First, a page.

A company expects to pay $2 dividend per share next year and increases its dividend payout 5% every year thereafter. If investors require 10% rate of return on the company’s stocks, how much are the stocks worth per share?

)

PVG(∞ = 40 – The maximum value of the stock is $40. Problem 12

Pat is planning for his son’s college education. His son will be a freshman next year. Pat

predicts that the education costs will be $15,000 for the first year and increase at an inflation rate of 3% after that. How much does Pat need to have in today’s value to pay for his son’s four-year college education? Assume that Pat will invest the money in a mutual fund that pays a fixed interest rate of 6% compounded annually.

PVGA = $54,245.8

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Section 5: Practice Problems

Tab 4: Advanced Problems Tab - Questions

Problem 1A

Mary offers you a fixed-coupon bond for $1,100. Should you buy it if your required return is 12%? The bond will pay $50 of coupon payments every six months over the next five years, and $1,000 face value when the bond matures in five years. Assume that the interest rate is

compounded semiannually. (Solve by comparing PV of benefits (cash flows) that you will receive from the bond with the price of $1,100.)

Problem 1B

Mary offers you a fixed-coupon bond for $1,100. Should you buy it if your required return is 12%? The bond will pay $50 of coupon payments every six months over the next five years, and $1,000 face value when the bond matures in five years. Assume that the interest rate is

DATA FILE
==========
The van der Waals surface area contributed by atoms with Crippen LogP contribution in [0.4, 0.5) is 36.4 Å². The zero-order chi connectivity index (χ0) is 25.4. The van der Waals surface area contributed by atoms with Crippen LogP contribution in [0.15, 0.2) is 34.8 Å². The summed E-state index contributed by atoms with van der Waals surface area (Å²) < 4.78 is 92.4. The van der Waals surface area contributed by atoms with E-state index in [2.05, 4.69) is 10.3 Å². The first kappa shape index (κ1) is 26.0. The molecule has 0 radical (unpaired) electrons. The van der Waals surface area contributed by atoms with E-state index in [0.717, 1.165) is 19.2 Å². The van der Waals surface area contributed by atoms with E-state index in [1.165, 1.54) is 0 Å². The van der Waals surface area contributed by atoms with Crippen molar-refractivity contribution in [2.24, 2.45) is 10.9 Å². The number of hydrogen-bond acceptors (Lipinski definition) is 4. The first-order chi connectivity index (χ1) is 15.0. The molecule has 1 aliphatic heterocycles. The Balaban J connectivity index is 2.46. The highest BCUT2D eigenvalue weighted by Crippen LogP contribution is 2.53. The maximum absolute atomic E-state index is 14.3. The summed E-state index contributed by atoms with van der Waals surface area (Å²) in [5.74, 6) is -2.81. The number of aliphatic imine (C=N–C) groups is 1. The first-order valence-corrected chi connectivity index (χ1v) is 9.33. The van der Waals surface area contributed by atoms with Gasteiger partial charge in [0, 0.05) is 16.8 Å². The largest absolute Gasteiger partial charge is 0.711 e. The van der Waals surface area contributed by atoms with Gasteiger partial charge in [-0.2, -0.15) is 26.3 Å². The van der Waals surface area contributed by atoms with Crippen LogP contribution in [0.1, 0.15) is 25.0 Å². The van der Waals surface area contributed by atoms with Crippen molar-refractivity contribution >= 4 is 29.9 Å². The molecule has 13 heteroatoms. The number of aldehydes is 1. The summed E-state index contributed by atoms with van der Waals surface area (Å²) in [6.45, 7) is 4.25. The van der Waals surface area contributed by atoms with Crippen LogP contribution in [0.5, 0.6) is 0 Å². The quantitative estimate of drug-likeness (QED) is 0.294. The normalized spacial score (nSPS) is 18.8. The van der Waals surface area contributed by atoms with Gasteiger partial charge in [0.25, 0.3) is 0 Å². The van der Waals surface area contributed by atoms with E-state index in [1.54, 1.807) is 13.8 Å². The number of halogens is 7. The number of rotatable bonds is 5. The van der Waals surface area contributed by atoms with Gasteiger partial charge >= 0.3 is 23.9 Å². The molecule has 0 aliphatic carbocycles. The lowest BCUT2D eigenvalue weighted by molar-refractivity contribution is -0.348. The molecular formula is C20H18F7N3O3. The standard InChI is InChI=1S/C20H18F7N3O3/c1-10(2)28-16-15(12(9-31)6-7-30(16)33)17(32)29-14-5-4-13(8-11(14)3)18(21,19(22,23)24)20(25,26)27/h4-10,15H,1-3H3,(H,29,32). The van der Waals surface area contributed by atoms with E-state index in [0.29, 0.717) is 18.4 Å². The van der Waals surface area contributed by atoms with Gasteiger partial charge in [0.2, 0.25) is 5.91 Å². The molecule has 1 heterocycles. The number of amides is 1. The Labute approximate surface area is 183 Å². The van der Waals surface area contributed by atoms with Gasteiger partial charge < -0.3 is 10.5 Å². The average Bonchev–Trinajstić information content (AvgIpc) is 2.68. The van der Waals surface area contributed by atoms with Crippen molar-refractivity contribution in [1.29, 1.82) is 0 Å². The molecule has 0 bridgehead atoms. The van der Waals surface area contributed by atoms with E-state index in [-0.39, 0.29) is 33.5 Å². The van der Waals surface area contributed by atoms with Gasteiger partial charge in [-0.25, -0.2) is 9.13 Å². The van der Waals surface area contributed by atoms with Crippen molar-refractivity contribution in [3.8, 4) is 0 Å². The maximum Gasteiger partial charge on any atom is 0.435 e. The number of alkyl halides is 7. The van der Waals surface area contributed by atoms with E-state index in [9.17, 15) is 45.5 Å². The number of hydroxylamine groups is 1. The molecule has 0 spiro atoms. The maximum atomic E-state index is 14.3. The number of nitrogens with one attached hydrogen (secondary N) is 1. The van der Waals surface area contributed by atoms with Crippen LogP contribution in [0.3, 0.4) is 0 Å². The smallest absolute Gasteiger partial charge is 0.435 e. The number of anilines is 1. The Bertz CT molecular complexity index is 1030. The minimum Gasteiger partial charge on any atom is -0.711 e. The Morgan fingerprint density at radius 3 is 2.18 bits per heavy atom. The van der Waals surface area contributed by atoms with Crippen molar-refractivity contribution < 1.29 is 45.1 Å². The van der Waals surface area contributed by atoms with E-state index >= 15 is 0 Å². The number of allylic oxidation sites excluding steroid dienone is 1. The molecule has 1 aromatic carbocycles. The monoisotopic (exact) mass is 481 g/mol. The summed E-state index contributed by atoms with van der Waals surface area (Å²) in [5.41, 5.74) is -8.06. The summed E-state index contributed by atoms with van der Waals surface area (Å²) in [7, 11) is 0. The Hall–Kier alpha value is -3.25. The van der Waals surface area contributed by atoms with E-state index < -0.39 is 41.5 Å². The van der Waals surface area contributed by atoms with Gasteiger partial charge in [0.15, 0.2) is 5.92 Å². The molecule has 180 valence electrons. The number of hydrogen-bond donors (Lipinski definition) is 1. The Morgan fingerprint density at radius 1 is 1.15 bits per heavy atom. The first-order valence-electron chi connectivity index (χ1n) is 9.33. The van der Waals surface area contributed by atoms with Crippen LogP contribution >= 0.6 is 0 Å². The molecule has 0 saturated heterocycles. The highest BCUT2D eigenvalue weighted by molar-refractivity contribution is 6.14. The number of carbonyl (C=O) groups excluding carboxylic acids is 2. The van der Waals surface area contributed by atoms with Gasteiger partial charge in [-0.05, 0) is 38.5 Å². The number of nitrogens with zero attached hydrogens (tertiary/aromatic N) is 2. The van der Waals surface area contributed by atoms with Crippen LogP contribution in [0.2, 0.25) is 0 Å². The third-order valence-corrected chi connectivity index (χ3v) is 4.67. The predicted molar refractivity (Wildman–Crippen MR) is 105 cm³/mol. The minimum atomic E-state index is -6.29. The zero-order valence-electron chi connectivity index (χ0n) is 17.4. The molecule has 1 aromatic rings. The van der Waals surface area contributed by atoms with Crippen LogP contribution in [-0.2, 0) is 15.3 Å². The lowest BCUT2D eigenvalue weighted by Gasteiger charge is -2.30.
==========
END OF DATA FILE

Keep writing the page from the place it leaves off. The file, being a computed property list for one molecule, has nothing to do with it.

compounded semiannually. (Solve by comparing the return on the bond with your required return of 12%.)

Problem 2

You inherited 1,000 shares of stocks of MP4 Inc. Based on the company’s history, dividend is expected to be $1 per share next year, and increase 5% per year for the next ten years. After that, the dividend is expected to remain constant at $1.60 per share. How much is the stock worth today? Assume that the appropriate discount rate is 10% (annual compounding).

Problem 3

You are interested in buying stock of an internet company. Financial analysts predict that the company will not make any dividend payment in the next five years. The first dividend payment will be $3 in Year 6. After that, the dividend will increase 10% per year for the following ten years, and then will stay constant at $8 per share. How much should you pay for the stock if you require 12% (annually compounding) on this investment?

Problem 4

Becky wants to buy a new car which costs $30,000. A car dealer offers her two options;